The opinion of the court was delivered by: POLLAK
John Holman, Ismael Pagan Quinones, and ten other persons were indicted for conspiring to engage in the unlawful traffic of heroin, in violation of 21 U.S.C. §§ 846, 841(a)(1), 843(b) and 952(a). Holman and Ismael Quinones were also charged with engaging in a continuing criminal enterprise, in violation of 21 U.S.C. § 848. In addition, there were nine counts of aiding and abetting the possession of heroin with the intent of distributing it in violation of 21 U.S.C. § 841(a)(1) and 18 U.S.C. § 2, brought against various defendants. On September 6, 1979, I ordered Charles B. Burr, II, Esquire, to discontinue his representation of either Candida Figueroa or William Antonio Quinones, both of whom he was attempting to represent at the time. An appeal was taken, and the order was affirmed on January 17, 1980. After another attorney replaces Mr. Burr in the representation of one of Mr. Burr's clients, and has an opportunity to become familiar with the case, trial ought to commence promptly. Wherefore, it seems appropriate at this time to proceed to the disposition of numerous pending pre-trial motions.
(A) Constitutionality of 21 U.S.C. § 848.
John Holman has moved to dismiss count two of the indictment on the ground that 21 U.S.C. § 848, which provides particularly severe penalties for those engaging in a "continuing criminal enterprise" as defined by the section, is unconstitutionally vague. The defects pointed to by the defendant are the requirements, among other things, that a person violating the provision shall have committed a narcotics felony as part of "a continuing series of violations of this subchapter" and shall have obtained "substantial income" from such violations. 21 U.S.C. § 848. Although the constitutionality of this provision has not been expressly ruled on by our Court of Appeals, it has been upheld by the Second, Fifth, Sixth, Eighth and Ninth Circuits. United States v. Manfredi, 488 F.2d 588 (2d Cir. 1973), cert. denied, 417 U.S. 936, 94 S. Ct. 2651, 41 L. Ed. 2d 240 (1974); United States v. Cravero, 545 F.2d 406 (5th Cir. 1976), cert. denied, 429 U.S. 1100, 97 S. Ct. 1123, 51 L. Ed. 2d 549 (1977); United States v. Collier, 493 F.2d 327 (6th Cir.), cert. denied, 419 U.S. 831, 95 S. Ct. 56, 42 L. Ed. 2d 57 (1974); United States v. Kirk, 534 F.2d 1262 (8th Cir. 1976), cert. denied, 433 U.S. 907, 97 S. Ct. 2971, 53 L. Ed. 2d 1091 (1977); United States v. Valenzuela, 596 F.2d 1361 (9th Cir. 1979). Conceivably there might be situations in which this statute would be unconstitutional as applied. See United States v. Valenzuela, 596 F.2d at 1367-8. But I agree with the great weight of the case authority that the provision is not unconstitutionally vague on its face.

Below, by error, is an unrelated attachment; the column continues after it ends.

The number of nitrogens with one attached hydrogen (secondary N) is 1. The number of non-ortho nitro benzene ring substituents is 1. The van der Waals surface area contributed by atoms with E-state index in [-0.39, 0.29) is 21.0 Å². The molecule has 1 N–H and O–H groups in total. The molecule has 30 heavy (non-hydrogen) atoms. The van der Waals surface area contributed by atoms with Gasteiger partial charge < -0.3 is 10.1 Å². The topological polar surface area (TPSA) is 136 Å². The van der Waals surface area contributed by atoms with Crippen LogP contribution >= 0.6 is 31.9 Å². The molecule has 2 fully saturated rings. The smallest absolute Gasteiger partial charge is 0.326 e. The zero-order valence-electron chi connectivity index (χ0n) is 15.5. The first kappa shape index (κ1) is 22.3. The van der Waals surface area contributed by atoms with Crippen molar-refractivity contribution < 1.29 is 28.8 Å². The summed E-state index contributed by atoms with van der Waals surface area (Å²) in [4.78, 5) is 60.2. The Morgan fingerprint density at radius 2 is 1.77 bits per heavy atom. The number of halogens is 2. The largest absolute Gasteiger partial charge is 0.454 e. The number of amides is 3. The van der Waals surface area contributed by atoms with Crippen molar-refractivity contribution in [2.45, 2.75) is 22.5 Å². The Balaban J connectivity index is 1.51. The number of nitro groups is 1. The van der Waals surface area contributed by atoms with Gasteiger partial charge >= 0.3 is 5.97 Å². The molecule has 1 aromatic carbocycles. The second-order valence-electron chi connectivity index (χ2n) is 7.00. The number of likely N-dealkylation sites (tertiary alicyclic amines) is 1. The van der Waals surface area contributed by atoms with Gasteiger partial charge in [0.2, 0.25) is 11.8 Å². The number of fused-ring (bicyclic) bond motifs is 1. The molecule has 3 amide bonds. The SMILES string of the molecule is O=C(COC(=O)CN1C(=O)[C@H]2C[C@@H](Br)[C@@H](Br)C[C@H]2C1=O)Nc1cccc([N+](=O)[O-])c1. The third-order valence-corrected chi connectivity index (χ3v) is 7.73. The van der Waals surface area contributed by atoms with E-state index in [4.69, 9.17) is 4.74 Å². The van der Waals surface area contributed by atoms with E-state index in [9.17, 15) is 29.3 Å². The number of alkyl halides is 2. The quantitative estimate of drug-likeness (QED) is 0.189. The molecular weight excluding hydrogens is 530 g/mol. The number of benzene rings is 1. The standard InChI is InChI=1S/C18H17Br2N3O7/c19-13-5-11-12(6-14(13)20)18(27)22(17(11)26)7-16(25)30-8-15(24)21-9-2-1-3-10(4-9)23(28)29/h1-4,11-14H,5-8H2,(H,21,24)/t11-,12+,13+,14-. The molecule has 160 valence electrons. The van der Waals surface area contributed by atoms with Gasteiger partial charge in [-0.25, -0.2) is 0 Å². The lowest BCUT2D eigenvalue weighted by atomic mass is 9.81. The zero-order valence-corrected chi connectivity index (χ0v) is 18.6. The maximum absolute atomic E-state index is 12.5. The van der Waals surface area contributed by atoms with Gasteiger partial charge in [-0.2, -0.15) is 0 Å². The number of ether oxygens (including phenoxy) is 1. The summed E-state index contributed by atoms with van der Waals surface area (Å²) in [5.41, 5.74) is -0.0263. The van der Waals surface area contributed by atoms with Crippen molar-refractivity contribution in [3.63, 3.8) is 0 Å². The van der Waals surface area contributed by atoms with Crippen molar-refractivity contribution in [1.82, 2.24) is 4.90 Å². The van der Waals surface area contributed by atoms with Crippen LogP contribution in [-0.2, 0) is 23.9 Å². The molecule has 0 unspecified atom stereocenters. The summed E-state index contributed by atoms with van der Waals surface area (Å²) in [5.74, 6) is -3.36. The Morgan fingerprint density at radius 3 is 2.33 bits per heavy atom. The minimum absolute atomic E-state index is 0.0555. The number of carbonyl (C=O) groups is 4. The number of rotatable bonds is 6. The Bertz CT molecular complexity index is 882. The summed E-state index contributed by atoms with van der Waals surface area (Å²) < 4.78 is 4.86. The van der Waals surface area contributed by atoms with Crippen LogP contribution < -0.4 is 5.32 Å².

Defendant Hutchinson argues that he has already been tried for overt act # 20 by the Commonwealth of Pennsylvania and that retrial would violate the double jeopardy provision of the Fifth Amendment. However, pursuant to the principle of dual sovereignty, the Fifth Amendment does not preclude trial by both state and federal governments of the same individual for the same offenses. Abbate v. United States, 359 U.S. 187, 193-96, 79 S. Ct. 666, 669-71, 3 L. Ed. 2d 729 (1959); United States v. Lanza, 260 U.S. 377, 383, 43 S. Ct. 141, 143, 67 L. Ed. 314 (1922).
Defendants Holman, Hutchinson and Stevenson have moved to dismiss the indictment on the grounds that delays prior to their indictment have denied them speedy trials in violation of the Sixth Amendment or, in the alternative, have denied them Fifth Amendment due process. The facts giving rise to these speedy trial/due process claims are summarized by the Government as follows:
Benny Stevenson was arrested by the Philadelphia Police on August 18, 1976 for delivery of a controlled substance, 2 counts of manufacturing of a controlled substance, 3 counts of possession with intent to manufacture controlled substance, 3 counts of possession with intent to deliver a controlled substance and 3 counts of criminal conspiracy. John Holman and Petro Williams were also arrested on August 18, 1976 on similar charges. An arrest warrant was issued for James Hutchinson, but was never executed. All arrest warrants were dismissed by the local authorities when the United States Attorney's office agreed to conduct an investigation into the matter.